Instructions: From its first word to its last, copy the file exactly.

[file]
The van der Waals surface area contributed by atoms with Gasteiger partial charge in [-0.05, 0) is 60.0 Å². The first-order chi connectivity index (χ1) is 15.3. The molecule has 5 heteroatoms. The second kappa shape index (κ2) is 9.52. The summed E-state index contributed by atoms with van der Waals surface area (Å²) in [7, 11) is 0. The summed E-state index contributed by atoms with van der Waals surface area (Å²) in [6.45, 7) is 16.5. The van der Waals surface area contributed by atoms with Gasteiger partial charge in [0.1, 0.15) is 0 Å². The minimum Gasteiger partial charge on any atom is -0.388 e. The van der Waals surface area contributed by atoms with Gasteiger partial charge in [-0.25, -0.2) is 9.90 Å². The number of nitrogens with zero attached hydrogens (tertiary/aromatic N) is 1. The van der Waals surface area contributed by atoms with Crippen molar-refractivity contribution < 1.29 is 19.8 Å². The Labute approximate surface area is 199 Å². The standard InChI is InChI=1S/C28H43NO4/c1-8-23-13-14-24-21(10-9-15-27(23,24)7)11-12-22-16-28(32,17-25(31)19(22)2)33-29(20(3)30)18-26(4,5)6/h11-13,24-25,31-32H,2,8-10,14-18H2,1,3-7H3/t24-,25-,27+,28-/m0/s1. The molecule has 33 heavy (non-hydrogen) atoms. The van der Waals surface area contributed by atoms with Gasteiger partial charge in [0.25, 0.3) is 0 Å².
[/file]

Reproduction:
The van der Waals surface area contributed by atoms with Gasteiger partial charge in [-0.05, 0) is 60.0 Å². The first-order chi connectivity index (χ1) is 15.3. The molecule has 5 heteroatoms. The second kappa shape index (κ2) is 9.52. The summed E-state index contributed by atoms with van der Waals surface area (Å²) in [7, 11) is 0. The summed E-state index contributed by atoms with van der Waals surface area (Å²) in [6.45, 7) is 16.5. The van der Waals surface area contributed by atoms with Gasteiger partial charge in [0.1, 0.15) is 0 Å². The minimum Gasteiger partial charge on any atom is -0.388 e. The van der Waals surface area contributed by atoms with Gasteiger partial charge in [-0.25, -0.2) is 9.90 Å². The number of nitrogens with zero attached hydrogens (tertiary/aromatic N) is 1. The van der Waals surface area contributed by atoms with Crippen molar-refractivity contribution < 1.29 is 19.8 Å². The Labute approximate surface area is 199 Å². The standard InChI is InChI=1S/C28H43NO4/c1-8-23-13-14-24-21(10-9-15-27(23,24)7)11-12-22-16-28(32,17-25(31)19(22)2)33-29(20(3)30)18-26(4,5)6/h11-13,24-25,31-32H,2,8-10,14-18H2,1,3-7H3/t24-,25-,27+,28-/m0/s1. The molecule has 33 heavy (non-hydrogen) atoms. The van der Waals surface area contributed by atoms with Gasteiger partial charge in [0.25, 0.3) is 0 Å².